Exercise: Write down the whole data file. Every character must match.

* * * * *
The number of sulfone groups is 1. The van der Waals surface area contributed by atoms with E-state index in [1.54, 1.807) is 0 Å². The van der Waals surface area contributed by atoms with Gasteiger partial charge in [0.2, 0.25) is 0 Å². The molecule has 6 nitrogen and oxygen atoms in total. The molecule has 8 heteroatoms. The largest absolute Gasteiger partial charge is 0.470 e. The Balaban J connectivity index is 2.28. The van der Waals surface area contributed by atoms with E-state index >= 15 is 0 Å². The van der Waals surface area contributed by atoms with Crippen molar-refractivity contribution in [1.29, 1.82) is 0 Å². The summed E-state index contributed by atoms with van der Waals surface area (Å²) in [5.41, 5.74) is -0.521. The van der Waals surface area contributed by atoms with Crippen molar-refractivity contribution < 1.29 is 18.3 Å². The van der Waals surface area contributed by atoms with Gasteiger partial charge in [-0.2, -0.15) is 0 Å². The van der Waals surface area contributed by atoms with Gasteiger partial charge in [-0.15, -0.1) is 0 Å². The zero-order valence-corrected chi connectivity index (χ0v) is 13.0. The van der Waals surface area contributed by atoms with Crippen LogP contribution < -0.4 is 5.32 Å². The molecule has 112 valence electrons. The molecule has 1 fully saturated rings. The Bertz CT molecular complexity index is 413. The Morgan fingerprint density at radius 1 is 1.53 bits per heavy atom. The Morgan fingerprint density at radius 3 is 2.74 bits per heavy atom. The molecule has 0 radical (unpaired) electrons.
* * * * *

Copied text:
The number of sulfone groups is 1. The van der Waals surface area contributed by atoms with E-state index in [1.54, 1.807) is 0 Å². The van der Waals surface area contributed by atoms with Gasteiger partial charge in [0.2, 0.25) is 0 Å². The molecule has 6 nitrogen and oxygen atoms in total. The molecule has 8 heteroatoms. The largest absolute Gasteiger partial charge is 0.470 e. The Balaban J connectivity index is 2.28. The van der Waals surface area contributed by atoms with E-state index >= 15 is 0 Å². The van der Waals surface area contributed by atoms with Crippen molar-refractivity contribution in [1.29, 1.82) is 0 Å². The summed E-state index contributed by atoms with van der Waals surface area (Å²) in [5.41, 5.74) is -0.521. The van der Waals surface area contributed by atoms with Crippen molar-refractivity contribution < 1.29 is 18.3 Å². The van der Waals surface area contributed by atoms with Gasteiger partial charge in [-0.2, -0.15) is 0 Å². The van der Waals surface area contributed by atoms with Gasteiger partial charge in [-0.15, -0.1) is 0 Å². The zero-order valence-corrected chi connectivity index (χ0v) is 13.0. The van der Waals surface area contributed by atoms with Crippen LogP contribution < -0.4 is 5.32 Å². The molecule has 112 valence electrons. The molecule has 1 fully saturated rings. The Bertz CT molecular complexity index is 413. The Morgan fingerprint density at radius 1 is 1.53 bits per heavy atom. The Morgan fingerprint density at radius 3 is 2.74 bits per heavy atom. The molecule has 0 radical (unpaired) electrons.